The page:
By Bob Clark
Sometimes the cutting edge comes at the end of a blunt instrument. In a career that has included live action, animation and special-effects supervising, Fumihiko Sori has assembled a diverse creative output in the past fifteen or so years. That mix in his work from live action films, like 2002′s Ping Pong and 2008′s chambra Ichi and his three CGI animated efforts put him in a somewhat different register than other directors who freely jump from one discipline to the other. Plenty of anime creators have put live action time under their belt as well– some, like Mamoru Oshii, have almost as many traditional features to their credit as they do animation, and others like Hideaki Anno have pushed their craft in new experimental ways that even their animated fare has trouble keeping up with at times. But for the most part, these cross-disciplinary filmmakers have based their talents in hand-drawn animation, constituting a much sharper contrast between the qualities of their work in that medium to how they handle live sets, actors and cameras in the other. For directors working in CGI, however, the line is a bit more blurred, as even in animation they’re forced to work with physical sets, characters and action, albeit of a synthesized nature. This makes Sori’s work an interesting case study in the creative evolution of computer animation as a maturing art form in and of itself, and of the trajectories in general for digital tools in 21st century filmmaking.
But let’s not get ahead of ourselves– Sori’s Vexille and TO are by no means game changers as far as quality cinema goes. Story wise, they constitute little more than different blends of recycled tropes familiar in various kinds of sci-fi and anime cliches– a matter of humanity on the brink of being turned into android drones by an evil corporation on one hand, and a rudimentary Die Hard in space bottle-episode on the other. Dramatically, they perpetuate a lot of the same narrative and emotive tactics with their hand-me-down love affairs and family splits from recent past coming back to bite people in the ass in the present-tense of the not-too-distant future. Even much, if not most of the visualization that Sori engages in for the various set and character designs, and action set-pieces aren’t particularly note-worthy on their own, and it’s all too easy to find weaknesses in the quality of the character animation in particular throughout. For the most part this is attributable to the obvious step down in budget from domestic CGI efforts from mainstay studios like Pixar, Dreamworks or Lucasfilm– one could say that we’re lucky that Sori’s features have a look that outpaces most video game cutscenes, at the very least.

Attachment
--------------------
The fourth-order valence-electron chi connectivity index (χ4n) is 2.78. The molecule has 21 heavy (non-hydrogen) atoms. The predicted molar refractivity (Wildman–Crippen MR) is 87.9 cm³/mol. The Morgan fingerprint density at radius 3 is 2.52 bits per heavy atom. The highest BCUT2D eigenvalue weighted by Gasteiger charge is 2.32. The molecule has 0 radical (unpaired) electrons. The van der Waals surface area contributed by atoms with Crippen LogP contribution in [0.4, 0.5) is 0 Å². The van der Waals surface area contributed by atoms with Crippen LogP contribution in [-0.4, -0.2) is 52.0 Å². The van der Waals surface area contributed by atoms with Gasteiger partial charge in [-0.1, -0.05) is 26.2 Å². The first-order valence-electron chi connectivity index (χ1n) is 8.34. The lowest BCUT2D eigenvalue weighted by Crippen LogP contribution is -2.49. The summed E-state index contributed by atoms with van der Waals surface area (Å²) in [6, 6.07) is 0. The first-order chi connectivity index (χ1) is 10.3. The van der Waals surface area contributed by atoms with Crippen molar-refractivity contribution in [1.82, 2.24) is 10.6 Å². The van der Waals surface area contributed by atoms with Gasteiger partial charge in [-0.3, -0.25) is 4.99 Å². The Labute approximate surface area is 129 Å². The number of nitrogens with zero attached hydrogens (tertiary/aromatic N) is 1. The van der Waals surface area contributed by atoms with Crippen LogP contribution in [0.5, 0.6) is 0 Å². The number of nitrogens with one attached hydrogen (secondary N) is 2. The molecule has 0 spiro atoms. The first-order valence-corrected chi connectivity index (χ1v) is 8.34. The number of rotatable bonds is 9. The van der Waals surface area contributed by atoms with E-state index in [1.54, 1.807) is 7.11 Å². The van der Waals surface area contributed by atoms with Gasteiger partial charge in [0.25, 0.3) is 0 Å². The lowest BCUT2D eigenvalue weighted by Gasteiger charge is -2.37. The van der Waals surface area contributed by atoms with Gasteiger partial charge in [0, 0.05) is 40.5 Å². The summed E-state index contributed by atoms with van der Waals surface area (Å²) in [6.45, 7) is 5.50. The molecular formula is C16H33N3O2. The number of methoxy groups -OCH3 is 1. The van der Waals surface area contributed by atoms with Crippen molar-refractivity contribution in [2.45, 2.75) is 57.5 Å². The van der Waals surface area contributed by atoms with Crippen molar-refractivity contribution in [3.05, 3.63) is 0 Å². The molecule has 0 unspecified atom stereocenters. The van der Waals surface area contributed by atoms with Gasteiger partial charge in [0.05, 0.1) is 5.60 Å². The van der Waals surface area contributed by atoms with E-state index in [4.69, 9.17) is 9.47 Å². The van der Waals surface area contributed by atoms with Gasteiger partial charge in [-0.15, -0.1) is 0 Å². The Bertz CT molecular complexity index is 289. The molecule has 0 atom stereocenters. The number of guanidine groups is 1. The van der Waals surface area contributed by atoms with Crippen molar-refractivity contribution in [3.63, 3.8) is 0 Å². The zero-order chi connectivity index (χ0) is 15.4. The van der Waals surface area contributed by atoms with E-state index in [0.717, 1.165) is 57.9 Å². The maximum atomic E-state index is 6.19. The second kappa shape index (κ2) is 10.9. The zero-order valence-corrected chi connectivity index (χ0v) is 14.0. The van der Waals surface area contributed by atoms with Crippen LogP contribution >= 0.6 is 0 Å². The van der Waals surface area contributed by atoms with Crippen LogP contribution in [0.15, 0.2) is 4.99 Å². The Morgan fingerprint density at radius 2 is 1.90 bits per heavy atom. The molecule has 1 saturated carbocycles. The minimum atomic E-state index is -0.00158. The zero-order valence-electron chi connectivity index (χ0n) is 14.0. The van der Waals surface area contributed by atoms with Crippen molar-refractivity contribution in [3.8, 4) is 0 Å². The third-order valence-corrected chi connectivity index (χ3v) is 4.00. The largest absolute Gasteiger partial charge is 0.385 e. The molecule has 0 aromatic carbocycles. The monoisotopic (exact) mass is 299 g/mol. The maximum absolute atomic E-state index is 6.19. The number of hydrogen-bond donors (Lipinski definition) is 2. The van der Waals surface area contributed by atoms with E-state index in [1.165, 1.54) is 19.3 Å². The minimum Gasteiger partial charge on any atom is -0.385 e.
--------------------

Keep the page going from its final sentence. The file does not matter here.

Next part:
And yet, one doesn’t have to look very far at all to find game designers whose in-game cinematics offer far more compelling stuff in terms of creative quality and technical craftsmanship both– from the soaring visions of the Final Fantasy games and films to the breakneck visceral qualities of Hideo Kojima’s Metal Gear Solid titles, there’s plenty of people in the game industry who could afford to at least contemplate giving up their day job for a life in the movies and not break a sweat. As such, Sori would seem to strike the ground as very much a middleground anime journeyman, with the CGI in his efforts mostly helping to distinguish themselves from their overly familiar plots and characters by injecting some aesthetic newness to their recognizable story beats. If these movies were done in traditional 2D animation we’d have something about on the same level of quality and craftsmanship as some of Tetsuro Amino’s better works, and if they had been done up in full live-action perhaps something as impressive as a very polished low-budget indie sci-fi epic. As CGI animation that’s somewhere south of the Hollywood budgets, we instead get something that has much of the same fluid-ness of live action fare, but without any of the same naturalism, and some of the same sharp iconic dynamism of traditional anime, but without the same level of discipline that experience builds.